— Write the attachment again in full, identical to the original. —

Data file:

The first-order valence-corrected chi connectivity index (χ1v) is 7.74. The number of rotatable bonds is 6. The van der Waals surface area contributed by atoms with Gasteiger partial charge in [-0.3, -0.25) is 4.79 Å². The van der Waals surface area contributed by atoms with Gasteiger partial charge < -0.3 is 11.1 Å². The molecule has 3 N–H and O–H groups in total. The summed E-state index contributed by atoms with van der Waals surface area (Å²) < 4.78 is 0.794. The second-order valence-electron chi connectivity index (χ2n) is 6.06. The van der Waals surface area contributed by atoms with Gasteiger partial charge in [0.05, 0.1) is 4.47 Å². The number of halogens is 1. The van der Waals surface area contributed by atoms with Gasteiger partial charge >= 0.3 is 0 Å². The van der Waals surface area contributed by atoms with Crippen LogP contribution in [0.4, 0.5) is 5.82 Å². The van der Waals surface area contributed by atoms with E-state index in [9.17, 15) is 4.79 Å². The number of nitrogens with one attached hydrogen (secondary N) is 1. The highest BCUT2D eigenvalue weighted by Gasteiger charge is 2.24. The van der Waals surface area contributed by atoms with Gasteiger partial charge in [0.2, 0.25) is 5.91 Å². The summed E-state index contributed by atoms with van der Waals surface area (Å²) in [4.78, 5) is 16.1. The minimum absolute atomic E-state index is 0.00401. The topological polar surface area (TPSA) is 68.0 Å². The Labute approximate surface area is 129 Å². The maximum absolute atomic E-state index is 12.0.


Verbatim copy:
The first-order valence-corrected chi connectivity index (χ1v) is 7.74. The number of rotatable bonds is 6. The van der Waals surface area contributed by atoms with Gasteiger partial charge in [-0.3, -0.25) is 4.79 Å². The van der Waals surface area contributed by atoms with Gasteiger partial charge < -0.3 is 11.1 Å². The molecule has 3 N–H and O–H groups in total. The summed E-state index contributed by atoms with van der Waals surface area (Å²) < 4.78 is 0.794. The second-order valence-electron chi connectivity index (χ2n) is 6.06. The van der Waals surface area contributed by atoms with Gasteiger partial charge in [0.05, 0.1) is 4.47 Å². The number of halogens is 1. The van der Waals surface area contributed by atoms with Gasteiger partial charge >= 0.3 is 0 Å². The van der Waals surface area contributed by atoms with Crippen LogP contribution in [0.4, 0.5) is 5.82 Å². The van der Waals surface area contributed by atoms with E-state index in [9.17, 15) is 4.79 Å². The number of nitrogens with one attached hydrogen (secondary N) is 1. The highest BCUT2D eigenvalue weighted by Gasteiger charge is 2.24. The van der Waals surface area contributed by atoms with Gasteiger partial charge in [0.2, 0.25) is 5.91 Å². The summed E-state index contributed by atoms with van der Waals surface area (Å²) in [4.78, 5) is 16.1. The minimum absolute atomic E-state index is 0.00401. The topological polar surface area (TPSA) is 68.0 Å². The Labute approximate surface area is 129 Å². The maximum absolute atomic E-state index is 12.0.